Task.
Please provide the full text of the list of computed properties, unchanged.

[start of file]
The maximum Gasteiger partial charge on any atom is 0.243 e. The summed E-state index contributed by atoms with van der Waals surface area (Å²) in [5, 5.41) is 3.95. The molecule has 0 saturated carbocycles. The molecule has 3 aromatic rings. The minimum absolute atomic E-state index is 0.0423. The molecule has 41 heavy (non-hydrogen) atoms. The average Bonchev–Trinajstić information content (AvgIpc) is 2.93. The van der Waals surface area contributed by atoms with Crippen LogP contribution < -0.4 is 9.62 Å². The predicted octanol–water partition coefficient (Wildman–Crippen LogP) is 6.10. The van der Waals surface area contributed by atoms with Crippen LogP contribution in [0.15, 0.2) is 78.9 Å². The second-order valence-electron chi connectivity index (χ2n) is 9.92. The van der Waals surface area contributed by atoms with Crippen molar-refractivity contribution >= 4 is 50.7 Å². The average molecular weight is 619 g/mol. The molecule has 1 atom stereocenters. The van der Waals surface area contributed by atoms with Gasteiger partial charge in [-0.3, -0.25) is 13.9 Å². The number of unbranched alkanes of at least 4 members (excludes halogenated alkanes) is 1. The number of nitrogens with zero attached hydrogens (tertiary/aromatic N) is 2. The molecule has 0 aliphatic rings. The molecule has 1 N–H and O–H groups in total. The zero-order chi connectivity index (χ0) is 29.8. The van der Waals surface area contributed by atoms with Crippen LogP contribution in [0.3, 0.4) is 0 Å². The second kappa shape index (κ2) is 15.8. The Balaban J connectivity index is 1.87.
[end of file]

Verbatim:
The maximum Gasteiger partial charge on any atom is 0.243 e. The summed E-state index contributed by atoms with van der Waals surface area (Å²) in [5, 5.41) is 3.95. The molecule has 0 saturated carbocycles. The molecule has 3 aromatic rings. The minimum absolute atomic E-state index is 0.0423. The molecule has 41 heavy (non-hydrogen) atoms. The average Bonchev–Trinajstić information content (AvgIpc) is 2.93. The van der Waals surface area contributed by atoms with Crippen LogP contribution < -0.4 is 9.62 Å². The predicted octanol–water partition coefficient (Wildman–Crippen LogP) is 6.10. The van der Waals surface area contributed by atoms with Crippen LogP contribution in [0.15, 0.2) is 78.9 Å². The second-order valence-electron chi connectivity index (χ2n) is 9.92. The van der Waals surface area contributed by atoms with Crippen molar-refractivity contribution >= 4 is 50.7 Å². The average molecular weight is 619 g/mol. The molecule has 1 atom stereocenters. The van der Waals surface area contributed by atoms with Gasteiger partial charge in [-0.3, -0.25) is 13.9 Å². The number of unbranched alkanes of at least 4 members (excludes halogenated alkanes) is 1. The number of nitrogens with zero attached hydrogens (tertiary/aromatic N) is 2. The molecule has 0 aliphatic rings. The molecule has 1 N–H and O–H groups in total. The zero-order chi connectivity index (χ0) is 29.8. The van der Waals surface area contributed by atoms with Crippen LogP contribution in [0.3, 0.4) is 0 Å². The second kappa shape index (κ2) is 15.8. The Balaban J connectivity index is 1.87.